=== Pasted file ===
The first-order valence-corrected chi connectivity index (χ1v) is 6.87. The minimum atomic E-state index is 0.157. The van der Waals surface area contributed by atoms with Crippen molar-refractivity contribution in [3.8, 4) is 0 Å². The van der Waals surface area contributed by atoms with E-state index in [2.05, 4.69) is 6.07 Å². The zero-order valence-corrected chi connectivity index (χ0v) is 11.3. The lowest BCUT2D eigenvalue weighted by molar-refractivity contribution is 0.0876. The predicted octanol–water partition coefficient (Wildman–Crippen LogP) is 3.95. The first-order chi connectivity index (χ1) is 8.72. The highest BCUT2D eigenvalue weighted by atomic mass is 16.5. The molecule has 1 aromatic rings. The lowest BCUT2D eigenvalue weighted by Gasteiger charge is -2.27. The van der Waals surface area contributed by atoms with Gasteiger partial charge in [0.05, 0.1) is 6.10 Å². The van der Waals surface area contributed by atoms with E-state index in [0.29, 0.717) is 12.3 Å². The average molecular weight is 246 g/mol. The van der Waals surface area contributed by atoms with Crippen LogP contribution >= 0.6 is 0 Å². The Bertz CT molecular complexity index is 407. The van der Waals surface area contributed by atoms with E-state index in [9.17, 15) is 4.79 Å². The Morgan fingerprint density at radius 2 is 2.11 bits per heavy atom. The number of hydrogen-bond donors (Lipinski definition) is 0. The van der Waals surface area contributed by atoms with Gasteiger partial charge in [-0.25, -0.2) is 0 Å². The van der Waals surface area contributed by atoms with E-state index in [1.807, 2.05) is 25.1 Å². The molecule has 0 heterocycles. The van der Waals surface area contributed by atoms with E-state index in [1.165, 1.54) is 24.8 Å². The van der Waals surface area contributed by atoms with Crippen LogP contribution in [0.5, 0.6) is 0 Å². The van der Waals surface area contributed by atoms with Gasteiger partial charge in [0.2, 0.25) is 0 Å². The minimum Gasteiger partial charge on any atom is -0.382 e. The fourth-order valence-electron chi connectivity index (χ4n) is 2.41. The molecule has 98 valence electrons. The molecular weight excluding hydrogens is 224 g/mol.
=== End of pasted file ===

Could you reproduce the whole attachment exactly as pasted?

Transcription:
The first-order valence-corrected chi connectivity index (χ1v) is 6.87. The minimum atomic E-state index is 0.157. The van der Waals surface area contributed by atoms with Crippen molar-refractivity contribution in [3.8, 4) is 0 Å². The van der Waals surface area contributed by atoms with E-state index in [2.05, 4.69) is 6.07 Å². The zero-order valence-corrected chi connectivity index (χ0v) is 11.3. The lowest BCUT2D eigenvalue weighted by molar-refractivity contribution is 0.0876. The predicted octanol–water partition coefficient (Wildman–Crippen LogP) is 3.95. The first-order chi connectivity index (χ1) is 8.72. The highest BCUT2D eigenvalue weighted by atomic mass is 16.5. The molecule has 1 aromatic rings. The lowest BCUT2D eigenvalue weighted by Gasteiger charge is -2.27. The van der Waals surface area contributed by atoms with Gasteiger partial charge in [0.05, 0.1) is 6.10 Å². The van der Waals surface area contributed by atoms with E-state index in [0.29, 0.717) is 12.3 Å². The average molecular weight is 246 g/mol. The van der Waals surface area contributed by atoms with Crippen LogP contribution >= 0.6 is 0 Å². The Bertz CT molecular complexity index is 407. The van der Waals surface area contributed by atoms with E-state index in [9.17, 15) is 4.79 Å². The Morgan fingerprint density at radius 2 is 2.11 bits per heavy atom. The number of hydrogen-bond donors (Lipinski definition) is 0. The van der Waals surface area contributed by atoms with Gasteiger partial charge in [-0.25, -0.2) is 0 Å². The van der Waals surface area contributed by atoms with E-state index in [1.807, 2.05) is 25.1 Å². The molecule has 0 heterocycles. The van der Waals surface area contributed by atoms with E-state index in [1.165, 1.54) is 24.8 Å². The van der Waals surface area contributed by atoms with Crippen LogP contribution in [0.5, 0.6) is 0 Å². The van der Waals surface area contributed by atoms with Gasteiger partial charge in [0.2, 0.25) is 0 Å². The minimum Gasteiger partial charge on any atom is -0.382 e. The fourth-order valence-electron chi connectivity index (χ4n) is 2.41. The molecule has 98 valence electrons. The molecular weight excluding hydrogens is 224 g/mol.